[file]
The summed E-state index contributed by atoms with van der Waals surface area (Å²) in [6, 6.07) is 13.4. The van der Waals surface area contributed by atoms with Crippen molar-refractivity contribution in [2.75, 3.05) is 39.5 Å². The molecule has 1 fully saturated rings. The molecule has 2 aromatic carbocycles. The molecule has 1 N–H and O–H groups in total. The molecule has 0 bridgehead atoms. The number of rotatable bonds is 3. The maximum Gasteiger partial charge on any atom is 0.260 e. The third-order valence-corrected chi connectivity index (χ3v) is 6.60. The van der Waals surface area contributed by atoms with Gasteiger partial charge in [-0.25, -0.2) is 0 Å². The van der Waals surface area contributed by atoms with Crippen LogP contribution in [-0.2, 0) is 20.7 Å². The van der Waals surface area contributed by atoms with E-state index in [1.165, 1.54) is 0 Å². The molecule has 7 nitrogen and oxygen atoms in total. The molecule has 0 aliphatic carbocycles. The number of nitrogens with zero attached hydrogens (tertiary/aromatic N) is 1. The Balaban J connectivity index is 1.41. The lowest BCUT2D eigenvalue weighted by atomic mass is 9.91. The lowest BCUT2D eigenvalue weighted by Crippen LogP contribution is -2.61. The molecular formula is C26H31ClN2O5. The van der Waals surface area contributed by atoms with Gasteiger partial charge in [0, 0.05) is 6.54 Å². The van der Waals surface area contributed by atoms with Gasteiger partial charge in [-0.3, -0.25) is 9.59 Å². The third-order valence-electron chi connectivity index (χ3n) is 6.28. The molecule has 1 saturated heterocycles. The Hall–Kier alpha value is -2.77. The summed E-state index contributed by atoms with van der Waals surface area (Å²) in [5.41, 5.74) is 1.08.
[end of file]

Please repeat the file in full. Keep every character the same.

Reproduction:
The summed E-state index contributed by atoms with van der Waals surface area (Å²) in [6, 6.07) is 13.4. The van der Waals surface area contributed by atoms with Crippen molar-refractivity contribution in [2.75, 3.05) is 39.5 Å². The molecule has 1 fully saturated rings. The molecule has 2 aromatic carbocycles. The molecule has 1 N–H and O–H groups in total. The molecule has 0 bridgehead atoms. The number of rotatable bonds is 3. The maximum Gasteiger partial charge on any atom is 0.260 e. The third-order valence-corrected chi connectivity index (χ3v) is 6.60. The van der Waals surface area contributed by atoms with Gasteiger partial charge in [-0.25, -0.2) is 0 Å². The van der Waals surface area contributed by atoms with Crippen LogP contribution in [-0.2, 0) is 20.7 Å². The van der Waals surface area contributed by atoms with E-state index in [1.165, 1.54) is 0 Å². The molecule has 7 nitrogen and oxygen atoms in total. The molecule has 0 aliphatic carbocycles. The number of nitrogens with zero attached hydrogens (tertiary/aromatic N) is 1. The Balaban J connectivity index is 1.41. The lowest BCUT2D eigenvalue weighted by atomic mass is 9.91. The lowest BCUT2D eigenvalue weighted by Crippen LogP contribution is -2.61. The molecular formula is C26H31ClN2O5. The van der Waals surface area contributed by atoms with Gasteiger partial charge in [0, 0.05) is 6.54 Å². The van der Waals surface area contributed by atoms with Gasteiger partial charge in [-0.3, -0.25) is 9.59 Å². The third-order valence-electron chi connectivity index (χ3n) is 6.28. The molecule has 1 saturated heterocycles. The Hall–Kier alpha value is -2.77. The summed E-state index contributed by atoms with van der Waals surface area (Å²) in [5.41, 5.74) is 1.08.